The Oxford Australian 2020 Children’s Word of the Year (CWOTY) is ‘virus’, shining a light on how deeply the COVID-19 pandemic, remote learning and school closures have impacted students this year.
To come to this decision, children’s language experts analysed in excess of 50,000 short stories written by three million Australian children for 2020’s Storython writing events. From there, students in primary and junior secondary schools voted on words that were shortlisted, including ‘friends’, ‘virus’, ‘zombies’, ‘lockdown’, ‘fun’, ‘world’, ‘shocked’, ‘school’ and ‘people’, with ‘virus’ winning the vote.
Literacy expert at Flinders University, Anne Bayetto, found that the word ‘virus’ had increased in usage by 15,232.4 per cent compared to 2019. Similarly, the word ‘isolation’ experienced a surge in usage this year, up 10,728 per cent on last year.
“In previous years, students may have occasionally used the word ‘virus’ in science-fiction texts. This year ‘virus’ was clearly top of mind as students were concerned about the immediate and long-term impact,” Bayetto said.
“Perhaps being able to write about the virus was therapeutic, as students were able to voice their concerns through a creative medium.”
The other words that were shortlisted also vividly reflect how the pandemic has impacted Australian children’s lives and experiences in 2020.
“The second-place contender for the CWOTY was ‘friends’. Along with words like ‘school’ and ‘fun’, the analysis showed that while studying from home, children yearned for social connections that are hard to substitute outside of the classroom environment,” Bayetto said.
“Many children cited their desire to spend time with friends and have had to find new and virtual ways to keep in touch with their peers.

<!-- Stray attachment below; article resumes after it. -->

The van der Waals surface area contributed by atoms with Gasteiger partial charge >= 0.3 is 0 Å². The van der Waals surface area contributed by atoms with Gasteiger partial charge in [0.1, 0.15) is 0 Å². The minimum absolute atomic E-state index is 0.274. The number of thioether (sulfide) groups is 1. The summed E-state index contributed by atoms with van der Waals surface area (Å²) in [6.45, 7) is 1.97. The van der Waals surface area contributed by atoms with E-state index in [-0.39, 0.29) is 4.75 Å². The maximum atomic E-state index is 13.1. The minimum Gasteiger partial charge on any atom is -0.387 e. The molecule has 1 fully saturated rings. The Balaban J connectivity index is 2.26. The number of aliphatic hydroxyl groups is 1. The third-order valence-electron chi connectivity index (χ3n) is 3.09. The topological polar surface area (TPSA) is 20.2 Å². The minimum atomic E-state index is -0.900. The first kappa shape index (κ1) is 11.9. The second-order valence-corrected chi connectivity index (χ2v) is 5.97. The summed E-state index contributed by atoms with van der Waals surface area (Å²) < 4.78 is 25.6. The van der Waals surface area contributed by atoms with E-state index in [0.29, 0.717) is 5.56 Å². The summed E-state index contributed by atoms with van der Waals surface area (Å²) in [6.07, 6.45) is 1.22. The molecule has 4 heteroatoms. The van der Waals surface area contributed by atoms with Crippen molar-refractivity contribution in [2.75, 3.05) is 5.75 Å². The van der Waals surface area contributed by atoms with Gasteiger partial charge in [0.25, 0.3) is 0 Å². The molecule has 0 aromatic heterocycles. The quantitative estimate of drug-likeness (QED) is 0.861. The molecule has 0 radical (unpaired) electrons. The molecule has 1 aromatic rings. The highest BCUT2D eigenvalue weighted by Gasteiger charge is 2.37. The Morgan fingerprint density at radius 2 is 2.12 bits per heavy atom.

“On the other side of the coin, words such as ‘zombies’, ‘lockdown’ and ‘shocked’ showed remarkable popularity this year with students drawing on the challenges that Australia’s young people have faced.”
The literacy expert also highlighted that the word ‘virus’ was a “noticeable departure” from other CWOTY winners in previous years.
“The words selected in the past three years of the CWOTY program have demonstrated a distinctly more positive insight into the language use of children. Words like ‘creativity’ in 2018 and ‘bravery’ in 2019 are a clear contrast to the word ‘virus’ which elicits feelings of concern,” Bayetto said.
“However, this is not the first time we have seen the social conscience of Australian children play out in their CWOTY choice. The word ‘equality’ was chosen in 2017, the same year as the marriage equality plebiscite. Both ‘equality’ and ‘virus’ can be seen as indicative of growing social awareness in school-aged children.”
While the CWOTY initiative is now in its fourth year, this year is the first time it has partnered with Storyathon, the largest online story writing event in the country.
Director of Publishing at Oxford University Press (OUP), Lee Walker, also commented on the conclusions that can be drawn from the CWOTY research.
“It has been truly fascinating to examine the stories over the course of the year and be able to analyse language use at such a pivotal time,” Walker said.
“In our analysis, we noted a surge in students writing about what was happening in the world, namely the pandemic, which ultimately has impacted almost everyone around the world in some way, shape or form.”
Many students chose to write imaginative stories this year for the Storyathon, “perhaps reflecting the therapeutic nature of creative writing with zombies proving a popular word choice”, OUP said. The effects of school closures and lockdowns were also evident in the prevalence of the words ‘friends’ and ‘families’, registering a 204 per cent and 162 per cent increase on last year respectively.
Of course, remote learning has played a significant part in students’ education and lives this year, resulting in a 5,797 per cent increase in the word ‘online’.
Shortlisted words for this year’s CWOTY have been added to the Oxford Australian Children’s language Corpus. These are a collection of texts that record the shifts in children’s linguistics over time and inform further research on children’s language trends by OUP.Do you have an idea for a story?
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